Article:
An old family. Ten to fifteen years of common life. The husband is a good worker, devoted to his family; the wife lives also for her home, giving it all her energy. But just by chance she comes in touch with a communist women’s organization. A new world opens before her eyes. Her energy finds a new and wider object. The family is neglected. The husband is irritated. The wife is hurt in her newly awakened civic consciousness. The family is broken up.

Examples of such domestic tragedies, all leading to one end the breaking up of the family – could be multiplied endlessly. We have indicated the most typical cases. In all our examples the tragedy is due to a collision between communist and nonparty elements. But the breaking up of the family, that is to say, of the old-type family, is not confined to just the top of the class as the one most exposed to the influence of new conditions. The disintegrating movement in family relationships penetrates deeper. The communist vanguard merely passes sooner and more violently through what is inevitable for the class as a whole. The censorious attitude towards old conditions, the new claims upon the family, extend far beyond the border line between the communist and the working class as a whole.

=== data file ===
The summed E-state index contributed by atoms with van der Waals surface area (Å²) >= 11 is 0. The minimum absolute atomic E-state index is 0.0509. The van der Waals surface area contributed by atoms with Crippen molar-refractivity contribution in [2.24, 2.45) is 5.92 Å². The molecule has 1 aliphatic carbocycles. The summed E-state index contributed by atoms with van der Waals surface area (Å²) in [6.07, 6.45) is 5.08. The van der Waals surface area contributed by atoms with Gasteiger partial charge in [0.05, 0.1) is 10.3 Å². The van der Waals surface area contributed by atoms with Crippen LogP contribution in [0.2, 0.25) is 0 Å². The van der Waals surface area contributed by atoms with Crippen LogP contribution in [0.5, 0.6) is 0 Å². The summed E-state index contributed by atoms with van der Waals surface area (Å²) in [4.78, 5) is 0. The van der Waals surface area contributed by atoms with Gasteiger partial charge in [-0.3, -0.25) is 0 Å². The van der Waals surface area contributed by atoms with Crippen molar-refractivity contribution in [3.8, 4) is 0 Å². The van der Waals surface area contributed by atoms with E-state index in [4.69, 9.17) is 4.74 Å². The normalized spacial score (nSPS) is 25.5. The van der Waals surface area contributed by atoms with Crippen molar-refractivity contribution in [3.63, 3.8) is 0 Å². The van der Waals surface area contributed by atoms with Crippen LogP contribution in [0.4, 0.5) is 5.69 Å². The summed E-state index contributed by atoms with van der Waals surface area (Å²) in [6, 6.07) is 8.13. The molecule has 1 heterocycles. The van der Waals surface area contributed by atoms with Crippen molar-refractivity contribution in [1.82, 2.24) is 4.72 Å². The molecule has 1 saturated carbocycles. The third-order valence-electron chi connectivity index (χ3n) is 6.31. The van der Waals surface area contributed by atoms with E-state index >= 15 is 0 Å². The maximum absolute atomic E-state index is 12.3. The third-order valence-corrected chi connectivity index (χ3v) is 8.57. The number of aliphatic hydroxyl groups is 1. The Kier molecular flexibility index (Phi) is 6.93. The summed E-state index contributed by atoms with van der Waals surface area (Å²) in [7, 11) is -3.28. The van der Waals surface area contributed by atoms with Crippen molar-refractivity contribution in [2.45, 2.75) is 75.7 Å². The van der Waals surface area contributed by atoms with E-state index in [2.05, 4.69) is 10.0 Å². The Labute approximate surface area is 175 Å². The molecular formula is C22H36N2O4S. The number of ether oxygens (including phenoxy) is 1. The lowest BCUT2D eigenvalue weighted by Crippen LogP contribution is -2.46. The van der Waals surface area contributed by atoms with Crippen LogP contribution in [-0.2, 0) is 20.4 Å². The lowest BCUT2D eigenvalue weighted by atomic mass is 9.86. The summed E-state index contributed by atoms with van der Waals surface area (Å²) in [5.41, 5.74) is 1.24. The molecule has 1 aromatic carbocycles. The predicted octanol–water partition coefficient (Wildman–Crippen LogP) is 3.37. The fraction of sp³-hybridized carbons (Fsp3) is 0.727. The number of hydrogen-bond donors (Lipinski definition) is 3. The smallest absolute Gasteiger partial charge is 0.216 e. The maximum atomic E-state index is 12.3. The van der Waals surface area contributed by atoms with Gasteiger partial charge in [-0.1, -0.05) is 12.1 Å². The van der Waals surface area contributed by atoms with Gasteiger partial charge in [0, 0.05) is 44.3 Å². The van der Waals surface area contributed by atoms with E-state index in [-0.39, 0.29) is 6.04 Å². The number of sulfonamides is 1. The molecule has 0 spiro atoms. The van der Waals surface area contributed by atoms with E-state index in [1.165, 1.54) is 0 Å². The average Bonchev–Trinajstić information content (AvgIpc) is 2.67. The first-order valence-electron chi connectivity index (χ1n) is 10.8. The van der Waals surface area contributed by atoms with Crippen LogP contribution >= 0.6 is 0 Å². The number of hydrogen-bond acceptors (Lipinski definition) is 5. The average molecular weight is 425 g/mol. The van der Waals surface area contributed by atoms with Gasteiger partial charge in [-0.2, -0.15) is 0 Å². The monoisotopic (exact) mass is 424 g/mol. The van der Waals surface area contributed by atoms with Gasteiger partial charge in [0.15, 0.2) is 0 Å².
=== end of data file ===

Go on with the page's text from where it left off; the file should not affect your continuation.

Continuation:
The institution of civil marriage was already a heavy blow to the traditional consecrated family which lived a great deal for appearances. The less personal attachment there was in the old marriage ties, the greater was the binding power of the external forces, social traditions, and more particularly religious rites. The blow to the power of the church was also a blow to the family. Rites, deprived of binding significance and of state recognition, still remain in use through inertia, serving as one of the props to the tottering family. But when there is no inner bond within the family, when nothing but inertia keeps the family itself from complete collapse, then every push from outside is likely to shatter it to pieces, while, at the same time, it is a blow at the adherence to church rites. And pushes from the outside are infinitely more likely to come now than ever before. That is the reason why the family totters and fails to recover and then tumbles again. Life sits in judgment on its conditions and does it by the cruel and painful condemnation of the family. History fells the old wood – and the chips fly in the wind.